I find that there is often a big difference between what we profess to be true concerning what we believe as followers of Jesus, and how we act on or demonstrate the reality of what we believe. This is a common biblical theme; there is a difference between knowing what to do and doing it.
What prompted this thought in me was a recent statement someone made to me that the church that I attend was lukewarm. You know where I am going with this; lukewarm = being spit out of the mouth of Jesus (not the end I had in mind, from Revelation 3:16). You can understand why I was concerned. So I asked myself how you could make the judgment that a group of followers of Jesus was lukewarm. I mean, you need to have some sort of mental checklist that you work your way down, and if more check marks are on one side than the other you can reach your conclusion, “Yep, lukewarm.” But how do you develop that checklist? I suppose that you can go to the bible and pull out the beatitudes of Jesus, the fruits of the spirit in Galatians, the chapter on love in I Corinthians, or maybe the ten commandments and sugar them down into check boxes, but you still have to know how to judge whether love, joy, peace, patience and so on meet the biblical standards, and then you further need to be able to tell that someone may not be ready to murder someone, but might instead harbor deep-seated anger in their hearts against their brother that is as good as murder. And our judgment can’t just be based on agreement with doctrinal statements, because here too beliefs can be sorted broadly into opinions/preferences and convictions. Only the latter category affects the way you live your life. As James 2:18 states:
“someone will say, ‘You have faith; I have deeds.’ Show me your faith without deeds, and I will show you my faith by my deeds.”
Said another way, the proof of the evangelical pudding is in the way we live, not in what we profess to believe.
And this is not always easy to judge rightly. As evangelicals we often appeal to the biblical text and definitions, but more often than not we end up making our judgments whether a person is a real Christian or not based on how often they are in church, whether they faithfully (and generously) give when the collection plate is passed, their willingness to volunteer for church activities and committees, whether they smoke, drink, dance or play cards, or any of a dozen other measuring sticks the church has used in its history. In the end of the matter, however, we really have no idea of how the Father looks on the hearts of those we have put on the balance scales, and then there is always that nasty plank that seems to obscure our vision.
But let me return to my original question and let me offer a historical perspective on how we can judge whether our church, and specifically ourselves, are on the road to stagnant lukewarmness. If it is true, as John says in I John 4:20, “If you do not love your brother whom you can see, how can you love God whom you cannot see?” then we may have a starting point for measuring our walk as followers of Jesus. The historic church developed two lists that defined our spiritual duty towards one another and all those outside our church doors, the first is drawn from the words of Jesus in Matthew 25, and the second from the various teachings of the bible. List one is referred to as the corporal works of mercy, those things that we ought to do that contribute to the physical welfare of those we come in contact with. The second list are the spiritual works of mercy, those things that we ought to do if we see a person as bearing the imprint of the Father and we desire their eternal good. In them, I think, we find a handy measure for whether we are followers of Jesus, a congregation of those He has called, or merely going through the motions.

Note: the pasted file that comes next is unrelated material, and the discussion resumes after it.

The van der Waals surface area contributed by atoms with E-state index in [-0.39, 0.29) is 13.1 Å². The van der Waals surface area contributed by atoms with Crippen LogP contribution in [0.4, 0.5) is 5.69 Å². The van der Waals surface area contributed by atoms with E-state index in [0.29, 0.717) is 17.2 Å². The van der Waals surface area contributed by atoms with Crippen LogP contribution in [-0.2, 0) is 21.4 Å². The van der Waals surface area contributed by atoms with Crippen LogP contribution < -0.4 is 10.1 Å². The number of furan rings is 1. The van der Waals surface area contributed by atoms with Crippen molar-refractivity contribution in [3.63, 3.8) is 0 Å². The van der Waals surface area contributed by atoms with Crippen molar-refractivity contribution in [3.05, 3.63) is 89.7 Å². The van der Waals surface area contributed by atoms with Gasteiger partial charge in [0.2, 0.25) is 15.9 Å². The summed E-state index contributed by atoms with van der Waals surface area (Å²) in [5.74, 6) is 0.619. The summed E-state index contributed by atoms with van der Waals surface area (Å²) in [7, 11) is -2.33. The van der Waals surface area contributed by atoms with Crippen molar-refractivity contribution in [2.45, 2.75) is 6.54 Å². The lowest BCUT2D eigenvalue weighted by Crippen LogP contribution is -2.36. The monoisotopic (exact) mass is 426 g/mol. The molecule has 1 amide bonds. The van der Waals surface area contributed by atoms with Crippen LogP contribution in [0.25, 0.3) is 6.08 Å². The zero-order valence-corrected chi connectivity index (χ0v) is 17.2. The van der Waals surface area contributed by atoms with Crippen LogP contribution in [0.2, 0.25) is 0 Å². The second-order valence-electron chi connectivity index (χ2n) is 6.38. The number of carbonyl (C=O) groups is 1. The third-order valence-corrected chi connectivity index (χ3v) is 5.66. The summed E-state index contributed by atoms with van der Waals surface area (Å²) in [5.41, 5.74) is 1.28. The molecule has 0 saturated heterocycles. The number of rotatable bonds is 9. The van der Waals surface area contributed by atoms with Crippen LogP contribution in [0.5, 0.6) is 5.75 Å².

Without further comments, consider these. The corporal works of mercy are to feed the hungry, to give drink to the thirsty, to clothe the naked, to welcome in the homeless, to visit the sick, to ransom the captive, and to bury the dead. The spiritual works of mercy are to instruct the ignorant, to counsel the doubtful, to admonish sinners, to bear wrongs patiently, to forgive offences willingly, to comfort those that are afflicted, and to pray for the living and the dead. In these lists we find a guard against lukewarmness. In these lists we find an answer to the question “What should I be doing as a follower of Jesus?” In these lists we find a summary of what our church congregation and committees ought to be investing our time and money towards. To borrow the words of the Apostle Peter in II Peter 1:10-11 (commenting on his own list of measuring standards):
“for as long as you practice these things, you will never stumble; for in this way the entrance into the eternal kingdom of our Lord and Savior Jesus Christ will be abundantly supplied to you.”
Russell currently serves as an elder in the church. His own spiritual pilgrimage extends back almost 40 years and includes a sojourn in the Roman Catholic, American Baptist, Lutheran, Independent Charismatic, Independent Congregational, home fellowship, and Federated Congregational church settings. In these settings he has served as a catechist, bible teacher, independent school principal, outreach coordinator, and ordained pastor. His current life verse is Romans 1:15. “So, as much as in me is, I am ready to preach the gospel to you…”